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EMEA Regulations

FCA Sector Views: The State Of Investment Management

The sector is experiencing substantial growth, but challenges loom

Every spring, the UK’s Financial Conduct Authority publishes its Business Plan, in which it offers a detailed explanation of its priorities and activities for the current year. The Business Plan always includes “Sector Views,” in which the regulator lays out the major issues and developments in each sector of finance, what’s driving change, and how that change might be harming consumers or markets.

This year, the FCA decided to publish its Sector Views ahead of its Business Plan, to give stakeholders a more “up-to-date insight into our view of how the financial system is working.” The FCA says it plans to continue this practice. As this is a blog focused on financial compliance, a business niche concerned with issues such as monitoring employee conflicts of interest and preventing market abuse, we’ll focus on two sectors covered in this year’s Sector Views: Investment Management and Wholesale Markets. Today’s blog will look at Investment Management. Next week’s blog will look at Wholesale Markets.

A growing sector
The investment management sector of UK finance includes asset management, institutional intermediary and advice services, and custody and investment administration services. Per the FCA, the sector overall remains a key contributor to the economy, though this year’s report focuses on happenings in asset management in particular.

One of those happenings is growth. Assets under management, or AUM, grew to £9.1 trillion in 2017, up from £8.1 trillion in 2016. The FCA attributed this to “strong stock market performance.” (Note: while these Sector Views were published last fall, they reflect mid-2017 data positions, well before stock markets tanked at the end of 2018.) The FCA also attributed AUM growth to strong net inflows from both retail and institutional investors. Net retail flows into UK funds grew from £7 billion in 2016 to more than £47 billion in 2017. Net institutional flows grew from £9 billion to £16 billion.

Also notably, the UK has more AUM than any other country in Europe, and manages as much as the next three countries combined. France has the second most AUM, but it’s still half that of the UK. Finally, though there are more than 1,500 UK asset managers, the top ten manage about half the total AUM.

A changing sector
The report identifies four drivers of change in the sector. First is Brexit, and the continuing uncertainty surrounding it. The UK government lost the first “meaningful vote” on its Brexit deal in Parliament, with no other option in sight, yet is still set to leave the EU on March 29. Asset managers are worried about the possible loss of passporting, and wonder whether delegation of portfolio management services will be affected. Whether the UK exits the EU with no deal or a negotiated deal, any exit will impact every sector the FCA regulates.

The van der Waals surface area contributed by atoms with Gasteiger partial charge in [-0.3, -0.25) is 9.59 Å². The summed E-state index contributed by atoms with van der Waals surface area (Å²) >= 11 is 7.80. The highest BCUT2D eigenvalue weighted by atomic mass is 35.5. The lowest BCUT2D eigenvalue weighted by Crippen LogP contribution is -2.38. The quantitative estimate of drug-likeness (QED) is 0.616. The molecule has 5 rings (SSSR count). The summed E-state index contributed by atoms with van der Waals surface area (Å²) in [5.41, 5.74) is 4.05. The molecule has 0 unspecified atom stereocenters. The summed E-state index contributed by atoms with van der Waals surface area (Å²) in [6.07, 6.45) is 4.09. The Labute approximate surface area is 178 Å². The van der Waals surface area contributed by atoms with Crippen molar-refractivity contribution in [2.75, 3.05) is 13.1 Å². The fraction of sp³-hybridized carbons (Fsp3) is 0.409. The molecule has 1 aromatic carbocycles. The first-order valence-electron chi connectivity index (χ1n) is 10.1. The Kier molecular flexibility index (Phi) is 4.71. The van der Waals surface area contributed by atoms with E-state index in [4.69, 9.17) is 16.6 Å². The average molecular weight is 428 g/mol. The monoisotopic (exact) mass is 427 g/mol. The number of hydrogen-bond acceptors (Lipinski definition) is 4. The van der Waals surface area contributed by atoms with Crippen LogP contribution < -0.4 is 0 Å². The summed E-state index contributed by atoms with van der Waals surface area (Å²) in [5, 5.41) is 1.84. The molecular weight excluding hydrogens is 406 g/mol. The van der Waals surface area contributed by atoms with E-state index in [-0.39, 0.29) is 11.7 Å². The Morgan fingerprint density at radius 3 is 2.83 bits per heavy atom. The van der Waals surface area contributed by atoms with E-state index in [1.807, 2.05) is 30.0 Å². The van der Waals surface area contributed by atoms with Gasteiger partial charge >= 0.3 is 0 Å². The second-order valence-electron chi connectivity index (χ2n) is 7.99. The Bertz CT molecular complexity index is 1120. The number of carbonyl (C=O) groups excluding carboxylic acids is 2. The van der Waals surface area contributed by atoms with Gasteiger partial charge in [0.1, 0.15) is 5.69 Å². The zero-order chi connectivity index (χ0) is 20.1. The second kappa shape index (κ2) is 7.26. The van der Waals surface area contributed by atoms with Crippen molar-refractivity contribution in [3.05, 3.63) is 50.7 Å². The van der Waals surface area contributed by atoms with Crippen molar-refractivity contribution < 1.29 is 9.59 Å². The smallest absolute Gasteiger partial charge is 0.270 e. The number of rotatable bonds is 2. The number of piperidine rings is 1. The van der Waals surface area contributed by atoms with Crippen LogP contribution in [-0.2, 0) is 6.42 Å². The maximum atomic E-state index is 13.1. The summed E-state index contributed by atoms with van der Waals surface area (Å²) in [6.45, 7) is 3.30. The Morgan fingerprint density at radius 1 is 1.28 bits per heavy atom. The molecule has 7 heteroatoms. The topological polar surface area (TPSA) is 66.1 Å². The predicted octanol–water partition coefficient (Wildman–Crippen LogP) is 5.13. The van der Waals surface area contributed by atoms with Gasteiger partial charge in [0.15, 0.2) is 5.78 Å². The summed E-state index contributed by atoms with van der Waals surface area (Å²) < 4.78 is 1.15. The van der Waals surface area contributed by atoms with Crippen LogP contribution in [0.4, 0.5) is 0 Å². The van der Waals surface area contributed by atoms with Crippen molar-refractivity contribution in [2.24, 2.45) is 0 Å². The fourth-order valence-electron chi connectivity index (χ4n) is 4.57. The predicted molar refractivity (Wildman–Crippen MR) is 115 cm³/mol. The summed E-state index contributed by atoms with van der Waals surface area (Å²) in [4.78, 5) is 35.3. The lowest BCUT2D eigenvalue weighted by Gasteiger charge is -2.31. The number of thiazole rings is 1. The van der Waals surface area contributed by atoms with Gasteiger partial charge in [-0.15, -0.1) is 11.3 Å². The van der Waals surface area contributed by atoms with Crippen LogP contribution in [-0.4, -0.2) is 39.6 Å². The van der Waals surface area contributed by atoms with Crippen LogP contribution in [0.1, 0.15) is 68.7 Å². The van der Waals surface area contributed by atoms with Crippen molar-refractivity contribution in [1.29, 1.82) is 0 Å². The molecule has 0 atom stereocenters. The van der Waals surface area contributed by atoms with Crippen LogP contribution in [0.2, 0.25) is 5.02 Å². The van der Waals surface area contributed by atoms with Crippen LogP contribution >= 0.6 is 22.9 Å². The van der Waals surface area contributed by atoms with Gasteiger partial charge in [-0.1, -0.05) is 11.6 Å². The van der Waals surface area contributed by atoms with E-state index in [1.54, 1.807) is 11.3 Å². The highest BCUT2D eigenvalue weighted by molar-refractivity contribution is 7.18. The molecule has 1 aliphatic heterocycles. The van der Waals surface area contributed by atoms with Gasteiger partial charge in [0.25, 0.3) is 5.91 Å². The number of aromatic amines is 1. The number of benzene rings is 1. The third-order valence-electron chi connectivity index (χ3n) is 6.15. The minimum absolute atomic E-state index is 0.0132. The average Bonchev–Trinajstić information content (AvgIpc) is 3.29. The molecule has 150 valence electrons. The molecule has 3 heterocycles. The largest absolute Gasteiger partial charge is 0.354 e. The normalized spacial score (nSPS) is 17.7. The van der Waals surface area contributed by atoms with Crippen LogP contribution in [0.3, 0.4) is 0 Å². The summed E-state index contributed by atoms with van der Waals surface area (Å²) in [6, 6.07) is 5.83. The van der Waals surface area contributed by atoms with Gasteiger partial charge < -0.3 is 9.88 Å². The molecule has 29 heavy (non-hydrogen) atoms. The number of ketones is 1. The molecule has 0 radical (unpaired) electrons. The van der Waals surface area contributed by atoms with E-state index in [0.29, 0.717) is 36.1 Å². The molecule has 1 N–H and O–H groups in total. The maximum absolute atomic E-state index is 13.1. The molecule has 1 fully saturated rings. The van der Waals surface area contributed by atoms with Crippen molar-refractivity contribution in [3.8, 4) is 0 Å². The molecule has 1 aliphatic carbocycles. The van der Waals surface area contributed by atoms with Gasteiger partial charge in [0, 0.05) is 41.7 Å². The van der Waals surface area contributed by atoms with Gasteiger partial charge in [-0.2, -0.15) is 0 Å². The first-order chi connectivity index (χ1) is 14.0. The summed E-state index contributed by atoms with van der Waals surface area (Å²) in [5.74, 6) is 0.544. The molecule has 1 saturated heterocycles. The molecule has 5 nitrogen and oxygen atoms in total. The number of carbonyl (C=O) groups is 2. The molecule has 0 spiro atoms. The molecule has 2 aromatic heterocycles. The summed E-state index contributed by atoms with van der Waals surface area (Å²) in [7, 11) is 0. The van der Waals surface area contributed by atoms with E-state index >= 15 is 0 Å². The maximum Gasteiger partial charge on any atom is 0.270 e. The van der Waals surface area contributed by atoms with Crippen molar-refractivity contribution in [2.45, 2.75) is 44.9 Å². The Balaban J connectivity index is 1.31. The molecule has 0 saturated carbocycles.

Political and social pressure for more responsible investing is pushing asset managers more and more into the role of steward, though there’s a lack of consensus on how to define and benchmark social-impact investing. And regulation is on the upswing, with both the Markets in Financial Instruments Directive II (MiFID II) and the Packaged Retail and Insurance-based Investment Products (PRIIPs) Regulation having come online in January of 2018. Technology is the final change driver, naturally a big one, with increasing use of technology across all front, middle, and back office firm functions. 

A challenged sector
The FCA identifies two primary areas of challenge regarding the sector. High fees for poor quality asset management services is the main concern: from consumers struggling to assess and compare fees and products, to poor governance practices at asset managers. The result is investors overpaying for products or services, receiving poor returns after fees, and holding investments that diverge significantly from their stated objectives. Both MiFID II and PRIIPs should help this situation.

The second area of challenge is threats to the stability and the resilience of the UK’s financial markets. The report identifies four sector-wide issues, centered around the increasing use of automation in financial services and the lack of proper oversight. First is the potential for the effects from the failure of a custody bank to ripple out to the broader market. Second is the potential for the effects from a failure of a firm relied on for outsourced technology services to likewise ripple out into the broader market. Third is the potential for cyber crime to threaten market confidence and participation overall. Fourth is the harm poor technology-led asset management decisions, e.g., machine trading, could have on markets.  

Growth is good
Brexit is a big unknown. As this is being written, about two months out from the March 29 Brexit date, possibilities from all points on the political compass are being floated, including no-deal, a second referendum, and a delay or outright revocation of Article 50. No one knows what’s going to happen. But for the period reported in Sector Views, there’s nothing but good news for the investment management sector. Challenges do loom, but that’s the case for any era. Get more detail from the FCA on this critical sector in the full Sector Views report. And return to this space next week for a look at another key sector of UK finance: the wholesale markets.